The only way to effectively curb this problem is lab testing every time, but the cost of this service is exorbitant, and the time take to do it make it unfeasible. Instead, a safer (but not totally safe) way to dose poppy tea is to make a batch like you normally would. Instead of drinking the tea all at once, drink about 1/3 and wait 35 - 60 minutes so you get a good feeling of where the effects are. If you notice the tea is unusually bitter or strong, then drink less. Your taste and smell will be your only indicators of how powerful the tea, and this is only for experienced users. This is especially important if you are dosing yourself and no-one else is around to make sure you keep breathing. Accustomize yourself with the aroma and flavor of these alkaloids, and you will lower your risk level accordingly. New users and less experienced users should always use the safer course.

Quote:
N.S. family warns of poppy seed tea dangers


Posted: Jun 4, 2012 1:23 PM ET

Last Updated: Jun 4, 2012 7:34 PM ET

A Nova Scotia family says they want to warn others about the dangers of poppy seed tea after their son died of a morphine overdose.
Cole Marchand, died on May 19 after drinking the tea, which contains different opiates in various concentrations.
"I'm pretty positive that this was the only time that he used this," his father, Darrell Marchand, told CBC News on Monday.
Marchand said his son battled depression and had used drugs in the past.
In May, the 19-year-old ordered a poppy seed pod from China.
People can grind the seed from the pod and turn it into tea.
"The poppy seed tea, once mixed, it basically is morphine," said Marchand.
"The problem is that every pod is different, and the potency is different, you never know where that limit is. If you take too much, then your respiratory system starts to break down, until you eventually go into a coma and you stop breathing."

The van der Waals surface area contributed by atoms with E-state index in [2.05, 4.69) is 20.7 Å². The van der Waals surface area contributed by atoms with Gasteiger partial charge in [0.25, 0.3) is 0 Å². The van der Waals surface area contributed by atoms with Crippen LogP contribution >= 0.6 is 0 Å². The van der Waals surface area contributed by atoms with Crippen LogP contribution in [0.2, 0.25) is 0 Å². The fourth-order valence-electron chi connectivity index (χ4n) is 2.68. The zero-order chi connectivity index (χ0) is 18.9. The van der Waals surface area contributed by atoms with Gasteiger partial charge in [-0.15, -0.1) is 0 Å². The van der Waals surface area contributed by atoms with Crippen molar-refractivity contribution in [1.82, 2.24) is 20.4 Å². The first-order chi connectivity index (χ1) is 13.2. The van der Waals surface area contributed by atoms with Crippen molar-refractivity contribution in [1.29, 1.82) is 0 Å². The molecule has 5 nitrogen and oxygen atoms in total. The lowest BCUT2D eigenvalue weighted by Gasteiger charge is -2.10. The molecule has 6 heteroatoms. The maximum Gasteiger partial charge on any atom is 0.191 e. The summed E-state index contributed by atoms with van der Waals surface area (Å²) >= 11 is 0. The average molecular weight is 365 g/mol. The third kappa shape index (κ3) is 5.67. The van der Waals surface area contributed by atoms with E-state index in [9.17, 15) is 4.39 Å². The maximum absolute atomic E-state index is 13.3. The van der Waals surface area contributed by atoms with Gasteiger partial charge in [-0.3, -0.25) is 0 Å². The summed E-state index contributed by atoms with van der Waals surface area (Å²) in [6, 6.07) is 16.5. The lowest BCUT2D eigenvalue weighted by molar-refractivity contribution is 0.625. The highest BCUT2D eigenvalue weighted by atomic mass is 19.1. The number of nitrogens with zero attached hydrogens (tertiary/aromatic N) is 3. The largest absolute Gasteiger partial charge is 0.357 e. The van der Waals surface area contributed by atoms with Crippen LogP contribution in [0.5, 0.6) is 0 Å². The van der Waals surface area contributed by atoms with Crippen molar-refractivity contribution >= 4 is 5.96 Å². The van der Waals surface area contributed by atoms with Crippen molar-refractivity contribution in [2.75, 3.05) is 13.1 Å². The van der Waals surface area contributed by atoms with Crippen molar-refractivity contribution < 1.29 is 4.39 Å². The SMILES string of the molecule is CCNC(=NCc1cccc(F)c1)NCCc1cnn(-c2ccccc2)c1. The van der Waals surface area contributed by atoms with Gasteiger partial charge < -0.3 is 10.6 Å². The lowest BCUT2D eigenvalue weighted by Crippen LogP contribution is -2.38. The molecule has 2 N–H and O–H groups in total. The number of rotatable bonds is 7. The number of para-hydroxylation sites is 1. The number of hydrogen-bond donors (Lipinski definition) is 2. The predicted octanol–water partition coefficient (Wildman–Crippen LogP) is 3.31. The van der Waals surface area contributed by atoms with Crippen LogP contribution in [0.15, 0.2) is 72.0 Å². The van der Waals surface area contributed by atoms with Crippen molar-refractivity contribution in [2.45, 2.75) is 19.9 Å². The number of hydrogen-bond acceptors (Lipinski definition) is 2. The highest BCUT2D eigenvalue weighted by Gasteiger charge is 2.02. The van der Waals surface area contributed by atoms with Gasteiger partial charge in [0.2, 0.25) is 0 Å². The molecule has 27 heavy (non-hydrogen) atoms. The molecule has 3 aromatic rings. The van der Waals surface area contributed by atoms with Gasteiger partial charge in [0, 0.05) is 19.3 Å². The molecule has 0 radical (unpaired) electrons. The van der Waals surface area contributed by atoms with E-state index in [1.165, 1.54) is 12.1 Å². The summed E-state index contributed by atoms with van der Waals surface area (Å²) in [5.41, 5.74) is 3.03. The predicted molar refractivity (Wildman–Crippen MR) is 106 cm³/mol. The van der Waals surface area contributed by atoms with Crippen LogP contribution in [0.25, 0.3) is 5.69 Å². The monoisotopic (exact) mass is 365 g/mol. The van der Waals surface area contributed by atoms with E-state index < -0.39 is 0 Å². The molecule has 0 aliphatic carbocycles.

Marchand believes his son first drank the tea on May 16.
"On Wednesday, he started complaining about an upset stomach and diarrhea, so I went to the drugstore and got him some medication to try to take that away. On Thursday, same thing."
On May 19, his father discovered Cole's body in his bedroom.
"The only thing that helps me is that I know my son didn't suffer."
The provincial medical examiner later ruled Cole Marchand had died of a morphine overdose.
Family warning others

Cole's mother, Tania Marchand, said they hope other families can learn from their tragedy.
"The internet – so dangerous, so dangerous. Kids can find anything that they want," she said. "He was compassionate and kind, and just a really nice kid. He had depression. So I want people to know to take it seriously. Do whatever you can for your kids."
The poppy seed pod purchased by Cole Marchand. Submitted by Carissa Marchand
Cole's sister, Carissa, said she knew her brother had ordered the poppy seed pod online. He sent her a photo of the pod, and she said she had no idea what it was.
"He was texting me a couple days before he died, saying 'Don't worry about me, it's all natural, it's not dangerous,'" she said.
"He was working out, and he was acting happy, so he definitely didn't mean to do something like this."
Carissa Marchand said she wants other teens to know what they read online isn't necessarily true. She said her brother researched the drug thoroughly before drinking it.
"I'm just kind of confused about what websites he was looking at, and where he was getting the idea that it wasn't addictive and it wasn't dangerous."
Darrell Marchand said he's haunted by his son's death, but is speaking out for a reason.
"If we can just help one other family from going through this pain, then his death will not be senseless," he said.
http://www.cbc.ca/m/rich/health/stor...oppy-seed.html


[top]Production of opium


Illegal poppy crops are in quick expansion due to the increasing afghan crops which have diminished in 2001. In 2007, the estimated surfaces dedicated to poppy cultivation were estimated as 236 000 ha (193 000 in Afghanistan, 28 000 in Myanmar). Mexican and Colombian production of opium tend to decline in recent years (at the date of 2009).
In 2007, illicit production of opium in the world was estimated as 8900 tons, 92 % comming from Afghan poppies (with a yield up to 42.5 kg/ha) and 5 % from Myanmar.
In 2006, worldwide opium seizures were 384 tons (mostly in Iran), morphine seizures were 46 tons and heroin seizures were 58 tons. [1]

[top]Growing poppy

[top]Small scale

Intended for homegrowers.
Poppy is easily grown from seeds.

[top]Large scale